The Two Sheds DVD Review: ROH Honor vs Evil
Ring of Honor is on the agenda again as we go back in time to last February as S.C.U.M. take on three of ROH’s finest on the DVD release of Honor vs. Evil.
Singles action was the order of the day for the majority of the card, beginning with Q.T. Marshall taking on Jay Briscoe.
This was the first of the veterans versus up and comers matches. It was the usual short and sweet opener began with Marshall endearing himself to the locals, but when Briscoe arrived on the scene he found himself in a woodshed situation for a few moments.
Marshall soon came back for a few fleeting moments of offence as he put together a string of nice moves, but when he was about to go for his finisher Briscoe back dropped his way out of trouble before securing the pin after the Jay driller.
Then it was on to Tadarius Thomas against Jay Lethal.
This was a very enjoyable encounter. The exchanges they put together early on were great, and as the match went on Thomas showed that he was more than capable of hanging with his more illustrious opponent.
Lethal, on the eve of his World title challenge, was clearly the more aggressive of the two, although he found it hard to cope at times with Thomas’ rather unique kicks. But despite this the former TV Champion was able to overcome those odds when he took his man down with the Lethal injection for the winning pin.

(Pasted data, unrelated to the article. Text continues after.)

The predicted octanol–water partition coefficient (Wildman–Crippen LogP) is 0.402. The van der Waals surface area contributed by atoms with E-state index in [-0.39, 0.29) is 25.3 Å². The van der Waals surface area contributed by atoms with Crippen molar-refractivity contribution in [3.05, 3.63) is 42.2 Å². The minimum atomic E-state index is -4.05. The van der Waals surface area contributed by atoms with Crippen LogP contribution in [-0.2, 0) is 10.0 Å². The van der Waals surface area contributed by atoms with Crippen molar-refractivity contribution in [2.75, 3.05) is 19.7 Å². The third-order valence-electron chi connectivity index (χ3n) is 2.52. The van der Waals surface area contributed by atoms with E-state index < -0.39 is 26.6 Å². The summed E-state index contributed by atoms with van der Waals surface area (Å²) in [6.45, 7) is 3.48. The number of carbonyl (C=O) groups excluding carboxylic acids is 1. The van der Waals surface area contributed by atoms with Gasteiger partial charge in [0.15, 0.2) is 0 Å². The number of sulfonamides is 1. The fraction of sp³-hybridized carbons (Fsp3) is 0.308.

Then it was the turn of the younger Briscoe as Mark took on Nate Webb.
If I’m to be perfectly honest this wasn’t my favourite Mark Briscoe match. There were times where the action seemed a little disjointed, and their little comedy routine at the beginning didn’t exactly float my boat.
Things got a little better when they put together some nice sequences, but the over-reliance on their somewhat goofy personas meant that overall things seemed a little spoiled.
Like his brother before him Briscoe emerged victorious in this one, taking the pin after coming down on Webb with the froggy elbow.
It was back to vets versus up and comers next as ACH went up against Roderick Strong.
Now this was good, and I mean really good. I half expected this to be a one-sided affair in favour of Strong, but in truth it was far from that.
ACH pulled off some good moves early on, and he even tried to engage Strong in a chopping contest. I think you can guess who won that one. Strong soon took control of the action though, and with his hard-hitting offence coupled with sound technical moves it looked like young ACH was going to be in for a long night.